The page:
RIM Gets a Serious Suitor

Research In Motion Ltd. (NASDAQ:RIMM), kicked off the new week with the good news that Samsung Electronics Co. may be interested in buying the troubled company. The company’s stock saw an 8.9 percent rise to $17.61 by midday trading.

While Samsung has expressed interest in buying RIM, a deal has not been made. The company is asking too much money, according to the blog BGR.

By acquiring RIM, whose stock suffered from a 75 percent decline in 2011, it would give the Korean electronics company an operating system that could separate it from the competition, such as Apple Inc. (NASDAQ:AAPL). Samsung currently produces phones based on Google Inc.’s (NASDAQ:GOOG) Android software and Microsoft Corp’s (NASDAQ:MSFT) Windows Phone, which is used by HTC Corp.

In a note by Morgan Keegan and Co. analyst Tavis McCourt about the acquisition, he wrote, “This has been speculated before, and it does have logic to it in the sense that Samsung has no …

viable high-end smartphone operating system, and increasingly reselling Android or Windows Phone is being viewed as a commodity business.”

Takeover Candidate

With last year’s introduction of its BlackBerry models featuring touchscreens and upgraded browsers, it didn’t inspire RIM’s customers to upgrade; instead they purchased competitor’s devices such as the iPhone and Android. The company saw its share price drop and the investment firm Jaguar Financial Corp. suggested RIM break into two companies, find a buyer and make management changes.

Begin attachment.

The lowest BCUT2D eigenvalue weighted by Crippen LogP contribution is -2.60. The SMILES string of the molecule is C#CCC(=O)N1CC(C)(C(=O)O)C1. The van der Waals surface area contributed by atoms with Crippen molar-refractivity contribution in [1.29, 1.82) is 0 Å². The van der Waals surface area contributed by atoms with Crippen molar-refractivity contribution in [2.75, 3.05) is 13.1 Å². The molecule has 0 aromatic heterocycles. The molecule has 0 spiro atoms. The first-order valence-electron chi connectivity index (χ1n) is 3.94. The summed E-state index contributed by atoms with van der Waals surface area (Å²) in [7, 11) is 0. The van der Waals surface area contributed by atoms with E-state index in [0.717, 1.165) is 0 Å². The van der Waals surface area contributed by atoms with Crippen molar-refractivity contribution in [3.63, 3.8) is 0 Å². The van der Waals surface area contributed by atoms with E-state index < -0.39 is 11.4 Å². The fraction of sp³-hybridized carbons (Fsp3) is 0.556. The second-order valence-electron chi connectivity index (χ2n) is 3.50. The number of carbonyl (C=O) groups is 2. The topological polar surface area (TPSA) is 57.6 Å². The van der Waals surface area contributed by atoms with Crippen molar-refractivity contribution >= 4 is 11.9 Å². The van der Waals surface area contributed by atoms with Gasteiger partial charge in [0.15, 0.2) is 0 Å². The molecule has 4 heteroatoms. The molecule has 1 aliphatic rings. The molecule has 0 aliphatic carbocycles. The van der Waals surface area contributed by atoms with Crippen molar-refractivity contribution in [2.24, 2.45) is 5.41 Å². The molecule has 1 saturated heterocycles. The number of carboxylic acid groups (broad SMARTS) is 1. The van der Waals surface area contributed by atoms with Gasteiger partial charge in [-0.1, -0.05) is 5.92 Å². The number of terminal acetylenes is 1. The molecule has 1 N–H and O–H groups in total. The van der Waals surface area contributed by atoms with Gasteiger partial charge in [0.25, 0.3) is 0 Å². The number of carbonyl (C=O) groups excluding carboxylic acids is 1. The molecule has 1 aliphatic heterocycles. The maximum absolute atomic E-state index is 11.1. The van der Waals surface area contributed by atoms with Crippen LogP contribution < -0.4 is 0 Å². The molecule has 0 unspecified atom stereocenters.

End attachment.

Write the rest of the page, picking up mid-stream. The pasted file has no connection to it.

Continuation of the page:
Since August, RIM has seen its stock rise at least 5 percent more than 10 times on speculation on a valuation drop and a takeover, according to Bloomberg.

RIM has also faced a decline in U.S. mobile-phone subscribers in the three months through November, declining to 6.5 percent from 7.1 percent from the previous quarter, according to research firm ComScore Inc. Meanwhile, Samsung reported a rise in subscribers during the same time period to 25.6 percent from 25.3 percent; Apple increased from 1.4 percent to 11.2 percent.

If an acquisition doesn’t happen for Samsung, McCourt believes RIM could sign a technology- licensing deal with them. Neither a RIM spokeswoman nor Samsung representative commented on the news.